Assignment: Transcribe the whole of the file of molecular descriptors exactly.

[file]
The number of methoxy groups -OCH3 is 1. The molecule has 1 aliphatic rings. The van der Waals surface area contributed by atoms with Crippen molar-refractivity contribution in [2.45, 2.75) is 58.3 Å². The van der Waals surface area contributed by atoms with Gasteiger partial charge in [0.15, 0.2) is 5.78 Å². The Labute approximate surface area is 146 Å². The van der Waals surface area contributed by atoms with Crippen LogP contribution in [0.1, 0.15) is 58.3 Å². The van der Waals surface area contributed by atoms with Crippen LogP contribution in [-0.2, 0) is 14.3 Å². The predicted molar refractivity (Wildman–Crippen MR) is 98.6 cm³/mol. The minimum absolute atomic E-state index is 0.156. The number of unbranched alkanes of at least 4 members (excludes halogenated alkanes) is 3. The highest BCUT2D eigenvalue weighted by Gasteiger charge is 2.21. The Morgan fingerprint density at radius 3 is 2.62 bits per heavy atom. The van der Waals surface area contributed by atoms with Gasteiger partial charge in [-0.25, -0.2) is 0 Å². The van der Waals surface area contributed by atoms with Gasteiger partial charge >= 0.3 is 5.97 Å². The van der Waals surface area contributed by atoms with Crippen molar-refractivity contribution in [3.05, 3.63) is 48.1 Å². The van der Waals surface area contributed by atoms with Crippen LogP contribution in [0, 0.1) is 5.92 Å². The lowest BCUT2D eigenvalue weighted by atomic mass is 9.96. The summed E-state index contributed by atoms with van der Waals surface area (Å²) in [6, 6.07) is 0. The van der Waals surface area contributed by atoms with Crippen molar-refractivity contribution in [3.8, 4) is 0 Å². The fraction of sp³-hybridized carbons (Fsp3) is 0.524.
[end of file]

The number of methoxy groups -OCH3 is 1. The molecule has 1 aliphatic rings. The van der Waals surface area contributed by atoms with Crippen molar-refractivity contribution in [2.45, 2.75) is 58.3 Å². The van der Waals surface area contributed by atoms with Gasteiger partial charge in [0.15, 0.2) is 5.78 Å². The Labute approximate surface area is 146 Å². The van der Waals surface area contributed by atoms with Crippen LogP contribution in [0.1, 0.15) is 58.3 Å². The van der Waals surface area contributed by atoms with Crippen LogP contribution in [-0.2, 0) is 14.3 Å². The predicted molar refractivity (Wildman–Crippen MR) is 98.6 cm³/mol. The minimum absolute atomic E-state index is 0.156. The number of unbranched alkanes of at least 4 members (excludes halogenated alkanes) is 3. The highest BCUT2D eigenvalue weighted by Gasteiger charge is 2.21. The Morgan fingerprint density at radius 3 is 2.62 bits per heavy atom. The van der Waals surface area contributed by atoms with Gasteiger partial charge in [-0.25, -0.2) is 0 Å². The van der Waals surface area contributed by atoms with Gasteiger partial charge >= 0.3 is 5.97 Å². The van der Waals surface area contributed by atoms with Crippen molar-refractivity contribution in [3.05, 3.63) is 48.1 Å². The van der Waals surface area contributed by atoms with Crippen LogP contribution in [0, 0.1) is 5.92 Å². The lowest BCUT2D eigenvalue weighted by atomic mass is 9.96. The summed E-state index contributed by atoms with van der Waals surface area (Å²) in [6, 6.07) is 0. The van der Waals surface area contributed by atoms with Crippen molar-refractivity contribution in [3.8, 4) is 0 Å². The fraction of sp³-hybridized carbons (Fsp3) is 0.524.